My mother is in her early 70s and she goes to the gym three mornings a week. Her gym is well aware that older people need to remain active, and they have figured out a way to make exercise appealing enough to draw my mother, who was never attracted to exercise, into their studio every Monday, Wednesday and Friday morning at 10 AM.
If you’re 60 or above and you want to start adding more activity into your life, here are some tips for getting started. Many of these ideas also apply if you haven’t exercised in a long time and want to do it as safely as possible.
See your doctor before starting any exercise routine, especially if you have osteoporosis or arthritis. You want to make sure that nothing you are planning will make these conditions worse. As we age, some kinds of movement should be avoided, and we should also avoid stressing certain joints.
If you already have past injuries or joints that cause pain, it’s a good idea to find a trainer who can teach you how to exercise while avoiding stress being put on those joints.
Aim for no more than 30 minutes of “moderate physical activity” at a time. It’s important not to work out seven days a week. Older bodies need more time to recover.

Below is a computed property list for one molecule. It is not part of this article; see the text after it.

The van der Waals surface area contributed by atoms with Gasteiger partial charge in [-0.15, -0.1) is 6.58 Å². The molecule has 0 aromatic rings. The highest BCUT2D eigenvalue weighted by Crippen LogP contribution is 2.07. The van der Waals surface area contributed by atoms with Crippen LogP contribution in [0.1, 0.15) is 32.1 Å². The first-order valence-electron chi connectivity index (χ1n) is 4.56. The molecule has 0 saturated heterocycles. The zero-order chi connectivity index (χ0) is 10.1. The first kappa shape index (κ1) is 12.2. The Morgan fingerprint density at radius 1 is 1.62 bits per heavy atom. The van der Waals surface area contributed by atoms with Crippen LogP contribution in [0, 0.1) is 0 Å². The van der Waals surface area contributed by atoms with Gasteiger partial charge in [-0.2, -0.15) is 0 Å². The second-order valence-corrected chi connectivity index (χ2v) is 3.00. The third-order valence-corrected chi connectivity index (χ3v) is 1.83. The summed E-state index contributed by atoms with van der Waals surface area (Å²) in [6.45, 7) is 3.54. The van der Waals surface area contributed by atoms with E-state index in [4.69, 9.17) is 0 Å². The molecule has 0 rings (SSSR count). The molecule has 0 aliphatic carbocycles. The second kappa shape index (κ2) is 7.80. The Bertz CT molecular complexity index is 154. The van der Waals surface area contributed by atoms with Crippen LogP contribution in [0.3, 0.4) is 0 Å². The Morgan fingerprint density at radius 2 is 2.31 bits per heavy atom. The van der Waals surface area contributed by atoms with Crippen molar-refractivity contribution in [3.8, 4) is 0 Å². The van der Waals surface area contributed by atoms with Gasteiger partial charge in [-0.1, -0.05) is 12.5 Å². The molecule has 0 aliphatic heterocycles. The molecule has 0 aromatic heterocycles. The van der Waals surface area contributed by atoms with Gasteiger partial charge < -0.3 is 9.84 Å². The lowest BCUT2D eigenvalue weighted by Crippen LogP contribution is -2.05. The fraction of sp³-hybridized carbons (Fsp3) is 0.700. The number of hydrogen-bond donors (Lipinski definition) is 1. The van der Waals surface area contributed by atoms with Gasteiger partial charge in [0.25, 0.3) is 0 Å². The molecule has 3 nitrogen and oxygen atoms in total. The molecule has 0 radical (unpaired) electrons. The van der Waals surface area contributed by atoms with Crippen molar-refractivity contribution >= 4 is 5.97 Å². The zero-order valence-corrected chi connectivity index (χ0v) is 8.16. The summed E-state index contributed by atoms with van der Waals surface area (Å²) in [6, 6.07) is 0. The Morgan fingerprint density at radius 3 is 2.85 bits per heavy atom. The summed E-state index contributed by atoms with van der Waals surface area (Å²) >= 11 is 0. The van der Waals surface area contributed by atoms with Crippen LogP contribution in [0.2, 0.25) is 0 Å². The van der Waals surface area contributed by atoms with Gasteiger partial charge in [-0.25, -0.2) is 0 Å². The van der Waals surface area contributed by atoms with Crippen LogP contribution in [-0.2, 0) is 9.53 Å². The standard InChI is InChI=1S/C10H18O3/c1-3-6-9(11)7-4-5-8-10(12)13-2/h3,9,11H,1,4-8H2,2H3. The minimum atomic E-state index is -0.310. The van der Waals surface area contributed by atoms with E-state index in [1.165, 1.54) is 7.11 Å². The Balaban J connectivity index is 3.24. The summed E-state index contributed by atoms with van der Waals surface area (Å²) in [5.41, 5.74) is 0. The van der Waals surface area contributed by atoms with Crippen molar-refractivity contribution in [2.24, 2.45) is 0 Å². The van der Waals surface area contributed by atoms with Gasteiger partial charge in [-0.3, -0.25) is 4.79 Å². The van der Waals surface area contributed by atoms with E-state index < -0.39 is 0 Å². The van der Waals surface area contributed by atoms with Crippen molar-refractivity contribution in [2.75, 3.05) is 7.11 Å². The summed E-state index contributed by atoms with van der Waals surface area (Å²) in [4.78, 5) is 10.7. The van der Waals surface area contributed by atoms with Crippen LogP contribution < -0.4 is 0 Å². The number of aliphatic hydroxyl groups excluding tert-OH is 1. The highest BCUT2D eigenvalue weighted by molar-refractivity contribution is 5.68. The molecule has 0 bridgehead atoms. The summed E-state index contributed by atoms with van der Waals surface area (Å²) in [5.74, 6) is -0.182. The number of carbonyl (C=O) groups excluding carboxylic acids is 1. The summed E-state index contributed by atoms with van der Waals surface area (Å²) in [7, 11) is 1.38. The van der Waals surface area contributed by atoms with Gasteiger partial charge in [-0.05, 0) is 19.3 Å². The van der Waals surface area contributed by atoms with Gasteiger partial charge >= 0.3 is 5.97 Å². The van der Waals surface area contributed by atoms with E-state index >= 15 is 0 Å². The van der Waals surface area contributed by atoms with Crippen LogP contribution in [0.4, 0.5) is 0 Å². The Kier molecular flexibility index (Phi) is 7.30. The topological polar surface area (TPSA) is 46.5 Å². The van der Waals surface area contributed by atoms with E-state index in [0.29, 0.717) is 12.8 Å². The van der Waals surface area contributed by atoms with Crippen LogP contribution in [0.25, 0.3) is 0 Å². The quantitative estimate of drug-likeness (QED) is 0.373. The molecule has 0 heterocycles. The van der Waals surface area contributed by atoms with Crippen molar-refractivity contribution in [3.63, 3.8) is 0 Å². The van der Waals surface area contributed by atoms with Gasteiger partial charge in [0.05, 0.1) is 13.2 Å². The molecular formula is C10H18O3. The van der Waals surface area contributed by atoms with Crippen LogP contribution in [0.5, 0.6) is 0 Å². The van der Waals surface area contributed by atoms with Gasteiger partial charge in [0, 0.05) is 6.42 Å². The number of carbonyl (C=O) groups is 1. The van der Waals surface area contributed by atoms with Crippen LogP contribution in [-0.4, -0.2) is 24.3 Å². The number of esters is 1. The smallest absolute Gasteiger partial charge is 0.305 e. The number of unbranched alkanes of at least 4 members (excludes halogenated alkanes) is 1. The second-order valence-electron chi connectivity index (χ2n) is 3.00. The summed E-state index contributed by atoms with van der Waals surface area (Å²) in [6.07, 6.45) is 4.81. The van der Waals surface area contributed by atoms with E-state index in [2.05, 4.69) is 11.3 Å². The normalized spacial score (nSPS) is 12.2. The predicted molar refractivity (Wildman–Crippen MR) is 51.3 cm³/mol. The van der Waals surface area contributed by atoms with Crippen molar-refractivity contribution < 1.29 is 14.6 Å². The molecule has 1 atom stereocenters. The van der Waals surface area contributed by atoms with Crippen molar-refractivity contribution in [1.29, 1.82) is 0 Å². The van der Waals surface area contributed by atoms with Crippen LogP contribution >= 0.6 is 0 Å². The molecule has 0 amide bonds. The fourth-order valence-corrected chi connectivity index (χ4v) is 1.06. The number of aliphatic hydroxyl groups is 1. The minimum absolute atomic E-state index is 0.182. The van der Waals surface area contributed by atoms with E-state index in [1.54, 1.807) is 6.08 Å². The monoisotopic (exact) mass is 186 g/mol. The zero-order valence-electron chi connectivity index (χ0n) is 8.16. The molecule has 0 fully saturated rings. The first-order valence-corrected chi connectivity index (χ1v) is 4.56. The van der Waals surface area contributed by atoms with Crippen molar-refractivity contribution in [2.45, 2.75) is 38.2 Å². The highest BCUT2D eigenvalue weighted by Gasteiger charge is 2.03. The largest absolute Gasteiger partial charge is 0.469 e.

Focus on strength training, because that helps prevent bone and muscle loss.
It’s especially important to be sensitive to any pain or discomfort you feel. Younger people might be inclined to try to push through it, but this can be dangerous for older adults.
Have access to water and take frequent breaks to drink some.
Warm up with stretches, but don’t bounce or strain to stretch. Learning how to stretch properly will improve overall flexibility, which is especially important as we age.
Cardio activities that are generally considered safe include aerobics, swimming, walking (with or without Nordic poles), jogging, biking and water aerobics.
When strength training, focus on exercises that strength the legs, back, shoulders and arms. For older adults, weight-training machines are considered a better choice than using free weights.
Whenever you’re inspired to take control of your health, take a look at the Spatz3 adjustable gastric balloon to see how it can help you meet your personal wellness goals.
Author: Rebeca Espinoza
Rebeca Espinoza writes about health, fitness and weight loss for Spatz Medical, makers of the Spatz3 Adjustable Gastric Balloon. You can find her on Google+ or at firstname.lastname@example.org.